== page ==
Creative Arts Interventions for Stress Relief

In the recent article, “Creative Arts Interventions for Stress Management and Prevention—A Systematic Review” in Behavioral Sciences, 37 studies reviewed showcases the effectiveness of creative arts interventions in the management and prevention of stress.

The study found that stress was significantly reduced in 30 out of 37 studies overall (81.1%). A breakdown of the results showed that a higher percentage of effectiveness was achieved in studies conducted by creative arts therapists (11 out of 12, or 91.7%) vs. those conducted by others (19 out of 25, or 76%). Creative arts therapists are dually trained in the arts and mental health, and they use their art forms for achieving therapeutic goals.

Creative Arts Interventions for Stress Management and Prevention—A Systematic Review
by Lily Martin, Renate Oepen, Katharina Bauer, Alina Nottensteiner, Katja Mergheim, Harald Gruber, and Sabine C. Koch
Published in Behavioral Sciences on February 22, 2018

Abstract:

Stress is one of the world’s largest health problems, leading to exhaustion, burnout, anxiety, a weak immune system, or even organ damage. In Germany, stress-induced work absenteeism costs about 20 billion Euros per year. Therefore, it is not surprising that the Central Federal Association of the public Health Insurance Funds in Germany ascribes particular importance to stress prevention and stress management as well as health enhancing measures. Building on current integrative and embodied stress theories, Creative Arts Therapies (CATs) or arts interventions are an innovative way to prevent stress and improve stress management. CATs encompass art, music, dance/movement, and drama therapy as their four major modalities. In order to obtain an overview of CATs and arts interventions’ efficacy in the context of stress reduction and management, we conducted a systematic review with a search in the following data bases: Academic Search Complete, ERIC, Medline, Psyndex, PsycINFO and SocINDEX. Studies were included employing the PICOS principle and rated according to their evidence level. We included 37 studies, 73% of which were randomized controlled trials. 81.1% of the included studies reported a significant reduction of stress in the participants due to interventions of one of the four arts modalities.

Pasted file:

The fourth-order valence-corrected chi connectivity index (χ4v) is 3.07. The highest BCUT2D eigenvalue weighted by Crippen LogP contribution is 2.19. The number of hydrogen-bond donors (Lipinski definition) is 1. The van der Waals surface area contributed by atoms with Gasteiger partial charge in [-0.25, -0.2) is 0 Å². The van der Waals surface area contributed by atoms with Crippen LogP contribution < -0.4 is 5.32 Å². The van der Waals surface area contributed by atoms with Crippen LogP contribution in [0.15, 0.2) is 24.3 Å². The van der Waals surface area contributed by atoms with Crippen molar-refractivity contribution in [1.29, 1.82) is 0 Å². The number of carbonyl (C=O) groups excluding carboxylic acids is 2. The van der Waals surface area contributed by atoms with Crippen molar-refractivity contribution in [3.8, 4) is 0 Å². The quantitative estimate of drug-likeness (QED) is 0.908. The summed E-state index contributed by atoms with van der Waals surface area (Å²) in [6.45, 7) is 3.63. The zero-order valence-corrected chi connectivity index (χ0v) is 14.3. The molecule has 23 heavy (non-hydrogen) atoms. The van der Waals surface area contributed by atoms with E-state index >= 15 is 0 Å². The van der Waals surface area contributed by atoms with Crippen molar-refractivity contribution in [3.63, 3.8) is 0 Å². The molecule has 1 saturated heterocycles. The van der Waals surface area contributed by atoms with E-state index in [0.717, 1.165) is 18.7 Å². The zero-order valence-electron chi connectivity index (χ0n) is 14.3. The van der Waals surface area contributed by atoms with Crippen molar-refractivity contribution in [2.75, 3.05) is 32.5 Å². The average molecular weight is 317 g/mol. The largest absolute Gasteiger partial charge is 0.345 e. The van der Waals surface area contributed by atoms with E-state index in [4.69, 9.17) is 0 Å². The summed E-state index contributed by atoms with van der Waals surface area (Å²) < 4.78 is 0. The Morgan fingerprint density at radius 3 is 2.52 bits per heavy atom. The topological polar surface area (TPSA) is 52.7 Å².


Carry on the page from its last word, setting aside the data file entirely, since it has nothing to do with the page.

To read the full article, click here.